The Oxford Real Farming Conference (ORFC) 2018 was held in Oxford Town Hall on January 4th and 5th and brought together farmers, growers, conservationists and more (basically anyone interested in sustainability and organic food developments) under one massively ornate roof. The sold out event (which the organisers informed had a waiting list of 350 people for places) offered a fantastic opportunity to learn from, and network with, some of the sharpest minds in their fields. A total of over 50 talks were held throughout the two days and Oxford Town Hall was buzzing with chatter and enthusiasm throughout the event.
It was my first trip to this conference and I made sure to study the programme before the day as I tried to plan my time to take in as much as possible. I think I chose my talks well and I definitely came away from ORFC with pages of notes, my brain full of information, and lots of talking points to ponder. I would not attempt to cover everything in one blog post, and that would turn quickly into a huge thesis, but I just wanted to outline some of my highlights and key memories I have come away from Oxford with.
Permaculture was a topic I went into the conference wanting to really learn more about and so my first talk was on ‘Permaculture and International Development’. Learning about how permaculture struggles to find its place among global policies, despite its obvious advantages and with qualitative results from projects around the world, was eye-opening. Key issues outlined included the fact that permaculture/organic farming is going on under lots of different names globally, and that there is a struggle in some people’s eyes about what comes under the ‘banner’ of permaculture. I came away with the message that a three-facet strategy of resources, training and demonstration is needed to ensure permaculture is at the forefront of thinking globally.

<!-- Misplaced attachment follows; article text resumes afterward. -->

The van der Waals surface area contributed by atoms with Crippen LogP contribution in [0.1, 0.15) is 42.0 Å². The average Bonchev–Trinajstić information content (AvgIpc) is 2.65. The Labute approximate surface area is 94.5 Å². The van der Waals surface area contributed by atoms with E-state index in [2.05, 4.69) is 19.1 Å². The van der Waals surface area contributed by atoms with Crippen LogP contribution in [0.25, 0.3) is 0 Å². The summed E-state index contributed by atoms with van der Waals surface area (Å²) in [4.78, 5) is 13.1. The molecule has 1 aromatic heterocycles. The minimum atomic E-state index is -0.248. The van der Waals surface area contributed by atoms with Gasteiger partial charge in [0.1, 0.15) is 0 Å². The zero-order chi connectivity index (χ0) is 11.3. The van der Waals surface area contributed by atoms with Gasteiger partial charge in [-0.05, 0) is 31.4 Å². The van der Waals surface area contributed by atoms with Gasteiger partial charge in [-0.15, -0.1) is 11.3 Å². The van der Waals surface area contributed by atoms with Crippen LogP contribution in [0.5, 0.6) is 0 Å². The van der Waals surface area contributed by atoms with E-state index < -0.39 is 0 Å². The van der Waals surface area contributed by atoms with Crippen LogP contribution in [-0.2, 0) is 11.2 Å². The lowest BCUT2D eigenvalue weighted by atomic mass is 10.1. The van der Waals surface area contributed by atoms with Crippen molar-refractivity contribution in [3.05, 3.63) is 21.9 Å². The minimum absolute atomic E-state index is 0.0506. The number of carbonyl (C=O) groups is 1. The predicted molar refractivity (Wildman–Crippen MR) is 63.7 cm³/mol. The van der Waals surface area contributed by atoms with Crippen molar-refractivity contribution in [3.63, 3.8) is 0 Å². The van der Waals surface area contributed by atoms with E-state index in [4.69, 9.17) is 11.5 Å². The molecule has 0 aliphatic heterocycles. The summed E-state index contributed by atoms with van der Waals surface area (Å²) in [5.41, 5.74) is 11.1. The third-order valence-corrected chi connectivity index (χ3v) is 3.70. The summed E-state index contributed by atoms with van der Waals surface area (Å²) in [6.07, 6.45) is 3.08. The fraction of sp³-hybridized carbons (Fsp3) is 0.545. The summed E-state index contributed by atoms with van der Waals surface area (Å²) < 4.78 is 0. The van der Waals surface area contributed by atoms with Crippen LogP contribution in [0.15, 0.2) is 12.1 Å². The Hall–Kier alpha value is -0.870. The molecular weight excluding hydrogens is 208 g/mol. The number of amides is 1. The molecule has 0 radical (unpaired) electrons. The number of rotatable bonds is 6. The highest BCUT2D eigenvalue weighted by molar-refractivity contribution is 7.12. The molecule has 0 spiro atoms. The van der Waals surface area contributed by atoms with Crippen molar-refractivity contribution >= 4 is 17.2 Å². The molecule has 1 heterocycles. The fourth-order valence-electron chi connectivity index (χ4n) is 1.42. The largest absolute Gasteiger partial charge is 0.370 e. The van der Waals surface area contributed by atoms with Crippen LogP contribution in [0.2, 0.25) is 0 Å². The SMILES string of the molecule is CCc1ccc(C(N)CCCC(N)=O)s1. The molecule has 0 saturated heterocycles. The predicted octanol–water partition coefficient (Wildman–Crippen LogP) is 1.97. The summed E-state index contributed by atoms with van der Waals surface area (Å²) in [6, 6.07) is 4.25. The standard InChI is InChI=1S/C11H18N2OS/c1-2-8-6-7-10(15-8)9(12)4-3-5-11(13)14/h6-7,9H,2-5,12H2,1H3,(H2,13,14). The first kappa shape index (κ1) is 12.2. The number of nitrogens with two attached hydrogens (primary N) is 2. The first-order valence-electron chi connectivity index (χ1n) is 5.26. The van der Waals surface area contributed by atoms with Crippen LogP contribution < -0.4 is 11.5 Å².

Next up was the main attraction for the first day and Oxford Town Hall’s main hall was standing-room-only for a question-and-answer session with Rt Hon Michael Gove MP, the Environment Secretary. It was a more informal session and the Secretary spoke confidently and positively in front of a packed house, who were thankfully willing to give him the chance to exchange in dialogue. I wouldn’t say everyone went away happy as his words sound good in principle but there remains doubt how they will turn into practice. A main point of note was the massive cheers when the Secretary was questioned about labelling rules, as under the current system organic farmers have to pay more for labelling than those using chemicals in their processes.
The rest of day one saw me listen to talks about how growing helps a person’s well-being, but the real highlight of this was Tim Lang from City University talking about how people need to ‘recalibrate their food culture’ to create a more sustainable system, and highlighting how good food behaviour needs to move from the margins to being mass thinking. The day finished with Philip Lymbrey from Compassion in World Farming talking passionately about how consumer demand for cheap meat means huge sums of crops are cultivated just to feed caged or farmed animals, whereas if these animals were reared outdoors naturally and fed on grass then those grown crops could go some way to feeding the starving populations of the world.